Whoops. Attaching anchors with packing tape didn't work after all. Nor did duct tape. It's fallen down about 5 times now. In short, whether I'm using a hook or a wire, attaching it to the flat back surface of  the cardboard doesn't work. I'm figuring out belatedly that I need to be working with both sides of the cardboard or -- possibly -- with 2-plyness of it. The most elegant solutions should have been done before I attached the fabric or before I glued the two pieces of cardboard together. Put another way, I should have designed all of it before starting to build it.

So I've got a less than elegant solution going now, which should be easy for someone else to improve on. Basically, I have two holes punched through the cardboard and fabric with anchors on the front attached to wire running through to the back. In my case, the two objects are . . . . binder clips again! Brass ones that match the color okay. The two clips appear to levitate alongside the vertical surface of the board and, in theory, they add extra functionality.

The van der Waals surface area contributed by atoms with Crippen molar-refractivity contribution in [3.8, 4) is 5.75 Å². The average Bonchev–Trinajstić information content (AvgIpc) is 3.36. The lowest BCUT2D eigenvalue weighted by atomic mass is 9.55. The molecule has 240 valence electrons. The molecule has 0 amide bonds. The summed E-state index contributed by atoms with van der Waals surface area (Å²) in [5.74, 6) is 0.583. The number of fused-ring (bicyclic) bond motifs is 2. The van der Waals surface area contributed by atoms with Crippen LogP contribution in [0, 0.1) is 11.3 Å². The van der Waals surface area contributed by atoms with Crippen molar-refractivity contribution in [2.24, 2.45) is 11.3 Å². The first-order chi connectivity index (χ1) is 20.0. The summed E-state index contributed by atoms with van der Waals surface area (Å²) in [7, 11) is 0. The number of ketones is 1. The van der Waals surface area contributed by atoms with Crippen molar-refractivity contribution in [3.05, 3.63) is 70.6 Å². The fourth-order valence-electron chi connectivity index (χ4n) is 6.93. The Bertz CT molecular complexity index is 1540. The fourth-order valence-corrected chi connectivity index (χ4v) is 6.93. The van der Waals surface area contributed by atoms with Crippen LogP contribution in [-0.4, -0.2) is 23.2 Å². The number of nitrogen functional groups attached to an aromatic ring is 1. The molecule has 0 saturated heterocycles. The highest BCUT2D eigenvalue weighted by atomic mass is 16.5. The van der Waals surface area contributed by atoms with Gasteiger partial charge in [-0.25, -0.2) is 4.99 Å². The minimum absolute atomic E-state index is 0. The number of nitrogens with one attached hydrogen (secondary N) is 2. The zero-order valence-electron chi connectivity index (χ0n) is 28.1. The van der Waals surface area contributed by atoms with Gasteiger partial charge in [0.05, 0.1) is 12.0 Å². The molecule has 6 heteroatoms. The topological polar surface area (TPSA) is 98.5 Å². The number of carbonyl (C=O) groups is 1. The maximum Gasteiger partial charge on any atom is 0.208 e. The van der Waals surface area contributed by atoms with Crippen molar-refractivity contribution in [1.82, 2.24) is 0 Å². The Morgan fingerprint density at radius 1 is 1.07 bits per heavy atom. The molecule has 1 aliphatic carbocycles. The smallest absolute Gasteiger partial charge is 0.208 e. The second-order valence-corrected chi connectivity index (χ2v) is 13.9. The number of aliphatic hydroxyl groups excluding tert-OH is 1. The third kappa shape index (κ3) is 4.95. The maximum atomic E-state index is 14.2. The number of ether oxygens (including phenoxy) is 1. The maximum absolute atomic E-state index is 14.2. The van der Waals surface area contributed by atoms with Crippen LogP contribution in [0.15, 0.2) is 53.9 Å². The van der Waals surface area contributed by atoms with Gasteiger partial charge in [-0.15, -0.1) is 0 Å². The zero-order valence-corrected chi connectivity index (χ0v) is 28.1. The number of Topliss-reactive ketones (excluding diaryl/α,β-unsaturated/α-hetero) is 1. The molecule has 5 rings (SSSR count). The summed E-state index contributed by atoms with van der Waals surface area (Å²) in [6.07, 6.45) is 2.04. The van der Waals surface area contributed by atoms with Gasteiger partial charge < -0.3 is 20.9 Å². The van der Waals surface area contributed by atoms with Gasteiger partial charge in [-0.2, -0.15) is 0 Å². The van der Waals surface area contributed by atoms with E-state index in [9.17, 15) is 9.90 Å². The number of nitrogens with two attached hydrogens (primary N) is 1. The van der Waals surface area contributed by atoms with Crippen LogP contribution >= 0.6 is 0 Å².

Binders clips is what I happened to have. Another option that occurred to me is decorative drawer pulls, which could be used to hang things from. I suppose if I wandered the aisles of an office supply store other ideas would occur to me. Large rings like flashcards with holes punched in them are strung on. Maybe a pair of some kind of small white board as long as they had their own firm anchors on the back.

Another possibility -- if the fabric hadn't been stapled on yet -- is something that goes under the fabric and isn't functional. My wife suggested the brass brads that we used to use to bind loose leaf paper. Punch those through from the back and fold the arms flat on the front side, then twist the picture wire around the head of the button on the back. Do they even sell those brads anymore?